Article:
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    Pennsylvania honors legacy of World War II era Japanese-American activist

     In this Jan. 15, 1998 file photo, President Clinton presents Fred Korematsu with a Presidential Medal of Freedom during a ceremony at the White House. On Thursday, May 20, 2010, the California state Assembly unanimously passed a bill designating Jan. 30 as Fred Korematsu Day of Civil Liberties and the Constitution in California. Korematsu, who died in 2005, was arrested in Oakland in 1942 after refusing to enter an internment camp. His case led the U.S. Supreme Court to examine the internment order's legality. (Dennis Cook/AP Photo, file)

    In this Jan. 15, 1998 file photo, President Clinton presents Fred Korematsu with a Presidential Medal of Freedom during a ceremony at the White House. On Thursday, May 20, 2010, the California state Assembly unanimously passed a bill designating Jan. 30 as Fred Korematsu Day of Civil Liberties and the Constitution in California. Korematsu, who died in 2005, was arrested in Oakland in 1942 after refusing to enter an internment camp. His case led the U.S. Supreme Court to examine the internment order's legality. (Dennis Cook/AP Photo, file)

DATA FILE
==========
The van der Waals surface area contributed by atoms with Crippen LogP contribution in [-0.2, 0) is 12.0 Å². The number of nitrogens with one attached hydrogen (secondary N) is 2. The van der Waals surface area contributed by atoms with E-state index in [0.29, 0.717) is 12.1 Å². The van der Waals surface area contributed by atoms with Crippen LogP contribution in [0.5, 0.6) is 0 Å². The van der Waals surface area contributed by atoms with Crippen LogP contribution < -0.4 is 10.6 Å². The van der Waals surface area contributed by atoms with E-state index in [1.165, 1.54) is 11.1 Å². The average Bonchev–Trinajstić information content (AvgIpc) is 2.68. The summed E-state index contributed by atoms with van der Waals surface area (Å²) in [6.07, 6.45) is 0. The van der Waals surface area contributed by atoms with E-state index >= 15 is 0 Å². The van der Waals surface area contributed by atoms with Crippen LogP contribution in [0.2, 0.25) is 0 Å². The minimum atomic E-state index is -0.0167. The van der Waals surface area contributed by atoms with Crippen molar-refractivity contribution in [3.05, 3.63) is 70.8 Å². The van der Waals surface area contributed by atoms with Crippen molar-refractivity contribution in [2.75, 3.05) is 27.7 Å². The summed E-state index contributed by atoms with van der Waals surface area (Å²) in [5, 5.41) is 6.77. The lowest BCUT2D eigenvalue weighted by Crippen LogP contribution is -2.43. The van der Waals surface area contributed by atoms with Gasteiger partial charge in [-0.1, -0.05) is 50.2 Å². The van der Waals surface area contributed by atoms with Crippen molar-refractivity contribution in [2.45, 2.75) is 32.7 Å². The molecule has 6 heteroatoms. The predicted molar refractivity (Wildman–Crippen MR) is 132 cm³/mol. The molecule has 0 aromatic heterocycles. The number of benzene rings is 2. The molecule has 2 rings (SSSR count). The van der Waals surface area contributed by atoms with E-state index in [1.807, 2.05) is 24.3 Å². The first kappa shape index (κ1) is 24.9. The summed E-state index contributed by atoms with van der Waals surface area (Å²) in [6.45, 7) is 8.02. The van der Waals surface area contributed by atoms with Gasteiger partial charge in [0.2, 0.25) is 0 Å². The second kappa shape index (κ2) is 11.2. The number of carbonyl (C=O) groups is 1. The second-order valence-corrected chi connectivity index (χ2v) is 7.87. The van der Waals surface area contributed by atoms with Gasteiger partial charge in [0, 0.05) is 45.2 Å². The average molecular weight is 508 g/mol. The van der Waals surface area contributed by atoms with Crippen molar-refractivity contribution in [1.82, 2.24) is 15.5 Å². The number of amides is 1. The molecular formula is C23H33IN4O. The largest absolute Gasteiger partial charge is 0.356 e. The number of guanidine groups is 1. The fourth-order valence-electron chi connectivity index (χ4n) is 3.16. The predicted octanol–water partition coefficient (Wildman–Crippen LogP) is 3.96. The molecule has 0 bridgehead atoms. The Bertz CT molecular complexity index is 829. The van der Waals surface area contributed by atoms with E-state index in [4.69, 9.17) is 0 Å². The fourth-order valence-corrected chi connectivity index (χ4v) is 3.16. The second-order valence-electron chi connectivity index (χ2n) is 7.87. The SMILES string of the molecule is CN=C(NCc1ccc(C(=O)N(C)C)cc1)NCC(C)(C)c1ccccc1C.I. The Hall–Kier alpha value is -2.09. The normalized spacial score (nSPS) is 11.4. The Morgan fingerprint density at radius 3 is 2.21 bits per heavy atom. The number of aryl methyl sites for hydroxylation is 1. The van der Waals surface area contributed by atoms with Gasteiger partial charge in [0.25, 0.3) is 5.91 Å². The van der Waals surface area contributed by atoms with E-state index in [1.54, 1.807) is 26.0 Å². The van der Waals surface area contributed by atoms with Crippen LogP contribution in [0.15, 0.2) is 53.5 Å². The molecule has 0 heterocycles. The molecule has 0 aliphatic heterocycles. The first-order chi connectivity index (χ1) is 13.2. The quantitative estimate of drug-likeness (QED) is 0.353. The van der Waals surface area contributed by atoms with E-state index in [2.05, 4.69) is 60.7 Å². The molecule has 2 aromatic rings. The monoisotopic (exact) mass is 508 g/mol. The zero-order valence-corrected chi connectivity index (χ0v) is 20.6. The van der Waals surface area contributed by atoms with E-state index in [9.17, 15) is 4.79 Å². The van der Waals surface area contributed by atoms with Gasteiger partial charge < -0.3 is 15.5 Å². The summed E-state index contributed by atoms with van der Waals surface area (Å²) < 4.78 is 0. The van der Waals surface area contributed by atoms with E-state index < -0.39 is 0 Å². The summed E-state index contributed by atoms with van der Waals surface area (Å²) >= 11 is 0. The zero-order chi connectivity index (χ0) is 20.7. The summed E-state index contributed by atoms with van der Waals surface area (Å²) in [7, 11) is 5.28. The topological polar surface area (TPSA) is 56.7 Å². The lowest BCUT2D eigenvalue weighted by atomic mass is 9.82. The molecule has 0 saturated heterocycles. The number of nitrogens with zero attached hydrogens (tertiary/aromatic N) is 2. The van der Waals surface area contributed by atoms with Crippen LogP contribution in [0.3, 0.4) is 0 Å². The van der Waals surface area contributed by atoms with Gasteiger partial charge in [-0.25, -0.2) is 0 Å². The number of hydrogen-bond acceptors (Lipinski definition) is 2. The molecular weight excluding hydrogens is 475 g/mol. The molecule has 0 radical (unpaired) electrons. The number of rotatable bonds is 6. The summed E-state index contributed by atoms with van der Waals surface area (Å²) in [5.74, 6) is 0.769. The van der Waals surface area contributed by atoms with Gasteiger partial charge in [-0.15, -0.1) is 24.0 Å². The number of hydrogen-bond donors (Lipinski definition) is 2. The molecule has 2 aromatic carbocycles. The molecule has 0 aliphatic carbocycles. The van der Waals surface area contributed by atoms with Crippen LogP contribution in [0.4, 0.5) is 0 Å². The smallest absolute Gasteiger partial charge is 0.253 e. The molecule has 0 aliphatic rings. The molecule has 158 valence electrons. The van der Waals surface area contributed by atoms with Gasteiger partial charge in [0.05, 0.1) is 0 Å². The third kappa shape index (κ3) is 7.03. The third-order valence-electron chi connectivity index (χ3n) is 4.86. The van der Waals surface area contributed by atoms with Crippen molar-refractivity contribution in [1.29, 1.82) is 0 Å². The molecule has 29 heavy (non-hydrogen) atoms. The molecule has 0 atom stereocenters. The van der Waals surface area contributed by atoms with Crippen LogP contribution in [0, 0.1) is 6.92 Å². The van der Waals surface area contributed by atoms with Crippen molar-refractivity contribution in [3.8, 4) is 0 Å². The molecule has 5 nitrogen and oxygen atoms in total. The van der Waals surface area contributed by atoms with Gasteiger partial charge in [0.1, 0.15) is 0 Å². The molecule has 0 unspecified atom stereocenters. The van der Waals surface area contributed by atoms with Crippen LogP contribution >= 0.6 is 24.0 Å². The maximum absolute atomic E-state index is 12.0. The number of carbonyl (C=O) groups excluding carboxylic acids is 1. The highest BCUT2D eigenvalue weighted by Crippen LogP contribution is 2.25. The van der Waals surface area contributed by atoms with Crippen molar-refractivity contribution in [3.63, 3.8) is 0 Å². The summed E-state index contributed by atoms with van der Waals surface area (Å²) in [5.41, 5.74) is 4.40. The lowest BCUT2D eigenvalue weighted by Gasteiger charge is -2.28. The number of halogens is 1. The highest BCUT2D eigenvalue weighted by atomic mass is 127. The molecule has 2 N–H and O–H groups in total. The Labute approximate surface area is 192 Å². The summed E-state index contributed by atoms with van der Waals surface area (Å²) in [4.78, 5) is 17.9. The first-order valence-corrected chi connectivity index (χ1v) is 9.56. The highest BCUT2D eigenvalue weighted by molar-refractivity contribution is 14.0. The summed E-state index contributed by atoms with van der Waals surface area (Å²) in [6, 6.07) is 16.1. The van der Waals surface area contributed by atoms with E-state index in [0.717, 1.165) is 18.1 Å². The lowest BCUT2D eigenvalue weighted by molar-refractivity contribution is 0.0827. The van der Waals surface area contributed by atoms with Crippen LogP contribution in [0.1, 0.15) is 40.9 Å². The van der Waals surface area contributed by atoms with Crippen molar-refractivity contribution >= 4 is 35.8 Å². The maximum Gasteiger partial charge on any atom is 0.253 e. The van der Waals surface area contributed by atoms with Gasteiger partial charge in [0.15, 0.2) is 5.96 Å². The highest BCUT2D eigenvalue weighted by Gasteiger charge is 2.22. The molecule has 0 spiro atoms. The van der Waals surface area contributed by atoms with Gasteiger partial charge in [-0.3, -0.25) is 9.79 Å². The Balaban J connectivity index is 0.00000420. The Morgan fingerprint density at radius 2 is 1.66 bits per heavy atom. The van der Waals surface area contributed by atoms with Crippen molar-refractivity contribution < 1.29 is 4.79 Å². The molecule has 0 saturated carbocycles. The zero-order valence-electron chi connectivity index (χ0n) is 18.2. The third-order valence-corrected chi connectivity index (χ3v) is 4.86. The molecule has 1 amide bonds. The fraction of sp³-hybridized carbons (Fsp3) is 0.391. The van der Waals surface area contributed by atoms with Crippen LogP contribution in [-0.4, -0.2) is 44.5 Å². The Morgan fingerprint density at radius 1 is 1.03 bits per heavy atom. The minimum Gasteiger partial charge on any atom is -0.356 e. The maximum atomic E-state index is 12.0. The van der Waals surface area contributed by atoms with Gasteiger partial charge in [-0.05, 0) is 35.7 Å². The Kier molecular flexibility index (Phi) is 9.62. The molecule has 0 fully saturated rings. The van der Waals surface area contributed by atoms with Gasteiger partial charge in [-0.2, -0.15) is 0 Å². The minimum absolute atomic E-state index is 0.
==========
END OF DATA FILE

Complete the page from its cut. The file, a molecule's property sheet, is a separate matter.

Pennsylvania is one of seven states commemorating January 30 as The Fred Korematsu Day of Civil Liberties and The Constitution honoring the legacy of this World War II era Japanese-American Civil Rights activist.

    Also on Monday the Historical Society of Pennsylvania will hold a related discussion featuring Kermit Roosevelt III, a professor of Constitutional Law at University of Pennsylvania Law School, and author of “Allegiance: A Novel,” a legal thriller examining national security policies during World War II.

    Roosevelt joined NewsWorks Tonight host Dave Heller to discuss the upcoming holiday. Listen to their conversation below.

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